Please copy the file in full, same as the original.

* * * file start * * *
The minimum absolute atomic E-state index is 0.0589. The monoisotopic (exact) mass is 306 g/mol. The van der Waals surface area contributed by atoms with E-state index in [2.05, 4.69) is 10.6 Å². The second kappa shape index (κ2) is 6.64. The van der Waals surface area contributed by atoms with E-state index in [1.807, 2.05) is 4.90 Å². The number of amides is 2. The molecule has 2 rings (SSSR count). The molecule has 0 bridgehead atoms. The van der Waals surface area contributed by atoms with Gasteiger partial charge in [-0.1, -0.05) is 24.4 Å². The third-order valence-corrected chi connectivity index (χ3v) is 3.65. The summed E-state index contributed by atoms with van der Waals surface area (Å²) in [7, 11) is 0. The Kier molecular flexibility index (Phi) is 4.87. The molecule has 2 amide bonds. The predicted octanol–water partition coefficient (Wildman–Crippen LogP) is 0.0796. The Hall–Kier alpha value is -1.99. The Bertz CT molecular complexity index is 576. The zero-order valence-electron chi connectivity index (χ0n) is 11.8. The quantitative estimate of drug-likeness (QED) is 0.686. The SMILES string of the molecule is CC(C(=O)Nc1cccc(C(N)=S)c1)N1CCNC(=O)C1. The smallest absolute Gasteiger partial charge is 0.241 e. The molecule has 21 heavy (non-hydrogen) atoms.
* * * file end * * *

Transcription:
The minimum absolute atomic E-state index is 0.0589. The monoisotopic (exact) mass is 306 g/mol. The van der Waals surface area contributed by atoms with E-state index in [2.05, 4.69) is 10.6 Å². The second kappa shape index (κ2) is 6.64. The van der Waals surface area contributed by atoms with E-state index in [1.807, 2.05) is 4.90 Å². The number of amides is 2. The molecule has 2 rings (SSSR count). The molecule has 0 bridgehead atoms. The van der Waals surface area contributed by atoms with Gasteiger partial charge in [-0.1, -0.05) is 24.4 Å². The third-order valence-corrected chi connectivity index (χ3v) is 3.65. The summed E-state index contributed by atoms with van der Waals surface area (Å²) in [7, 11) is 0. The Kier molecular flexibility index (Phi) is 4.87. The molecule has 2 amide bonds. The predicted octanol–water partition coefficient (Wildman–Crippen LogP) is 0.0796. The Hall–Kier alpha value is -1.99. The Bertz CT molecular complexity index is 576. The zero-order valence-electron chi connectivity index (χ0n) is 11.8. The quantitative estimate of drug-likeness (QED) is 0.686. The SMILES string of the molecule is CC(C(=O)Nc1cccc(C(N)=S)c1)N1CCNC(=O)C1. The smallest absolute Gasteiger partial charge is 0.241 e. The molecule has 21 heavy (non-hydrogen) atoms.